JetBlue Airways
Instrument Policy
Musical instruments of a size that prevents the instrument from being handled as normal carry-on baggage will be accepted in the cabin and are subject to certain requirements. A musical instrument will count as one piece of checked baggage and are subject to all applicable baggage fees.
Southwest Airlines
Instrument Policy
In the event you are traveling with a musical instrument that cannot be stowed safely as carry-on luggage, or is fragile in nature, you may purchase a seat for the instrument and carry it in the cabin under certain conditions (updated 12/12/17). Some musical instruments cannot be secured in a seat and must be transported as checked baggage, subject to applicable baggage fees. Cellos must be checked.
United Airlines
Instrument Policy
A customer may purchase a ticket for a musical instrument which is too fragile or bulky to be handled as checked baggage. Upright basses and guitars will not be accepted as cabin-seat baggage. Checked instruments must meet certain requirements, including being packed in a hard-shell case.


For other airline baggage policies and to see if your airline is recommended for flying with musical instruments, you can check out these airline ratings by the International Federation of Musicians.


Preparing for Your Trip

Call Your Airline

The best thing you can do before flying with your cello is to call your airline. Regardless of what the website says about flying with instruments, you want to make sure you talk to the airline specifically about your situation. You can ask them directly about buying an additional seat for your cello to make sure that it’s an option and is available (and to see if they will allow you to earn airline miles from that extra seat).

Leave Your Case Unlocked

The TSA will need to inspect your cello and if your case is locked, it will not be loaded onto the plane. You’ll be in for a big surprise when you get to your destination!

Buy a Hard Case

We highly recommend buying a hard case for your cello. There are some cases which are intended for airline travel. Read the descriptions carefully to make sure your bass case is sturdy enough to be checked on flights. You can also check out our reviews of the best hard cello cases.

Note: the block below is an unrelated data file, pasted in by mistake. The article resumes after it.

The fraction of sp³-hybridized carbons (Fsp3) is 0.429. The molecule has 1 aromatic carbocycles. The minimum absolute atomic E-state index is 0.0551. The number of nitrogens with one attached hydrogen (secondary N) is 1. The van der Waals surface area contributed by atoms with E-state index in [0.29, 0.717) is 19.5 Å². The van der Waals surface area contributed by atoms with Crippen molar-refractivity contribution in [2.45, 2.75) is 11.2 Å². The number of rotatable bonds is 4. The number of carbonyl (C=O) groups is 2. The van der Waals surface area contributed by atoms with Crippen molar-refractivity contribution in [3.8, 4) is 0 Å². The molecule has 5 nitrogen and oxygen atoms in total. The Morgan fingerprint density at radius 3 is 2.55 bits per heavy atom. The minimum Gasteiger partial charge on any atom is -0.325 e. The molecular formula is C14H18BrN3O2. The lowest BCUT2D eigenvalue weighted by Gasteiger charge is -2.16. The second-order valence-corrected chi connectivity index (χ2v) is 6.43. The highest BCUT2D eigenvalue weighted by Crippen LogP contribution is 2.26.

We also recommend buying a flight case for your cello. These are hard cases that go over typical hard cases for cellos to provide extra protection when the baggage handlers are tossing around your cello loading it onto the plane.


Other Considerations

  • Frequent Flier Miles: If you choose to buy an extra seat for your cello, you may qualify to double-dip on airline miles. This way you will feel like you’re at least getting something in return for having to buy an extra seat. Make sure you check with your airline allows you to collect airline miles if a human is not sitting in the seat. United as of right now allows you to double-dip, but Delta does not. Read this article for more information.
  • In case your cello does get damaged by the airline, we recommend buying cello insurance. Check with your insurance plan to see if you can bundle cello insurance in with it. Here’s a great guide on buying musical instrument insurance.
  • Be courteous to the check-in staff. They don’t deal with checking cello on a daily basis. Rude people tend to pay more for their checked baggage. Politely tell them that you travel with your cello all the time and that you are a professional musician.


We hope this article helped you prepare for your next flight with your cello. Navigating the complex baggage policy pages of all of these airlines is complex, but with some initial research and a bit of luck at the check-in counter, you should be able to travel with your beloved cello!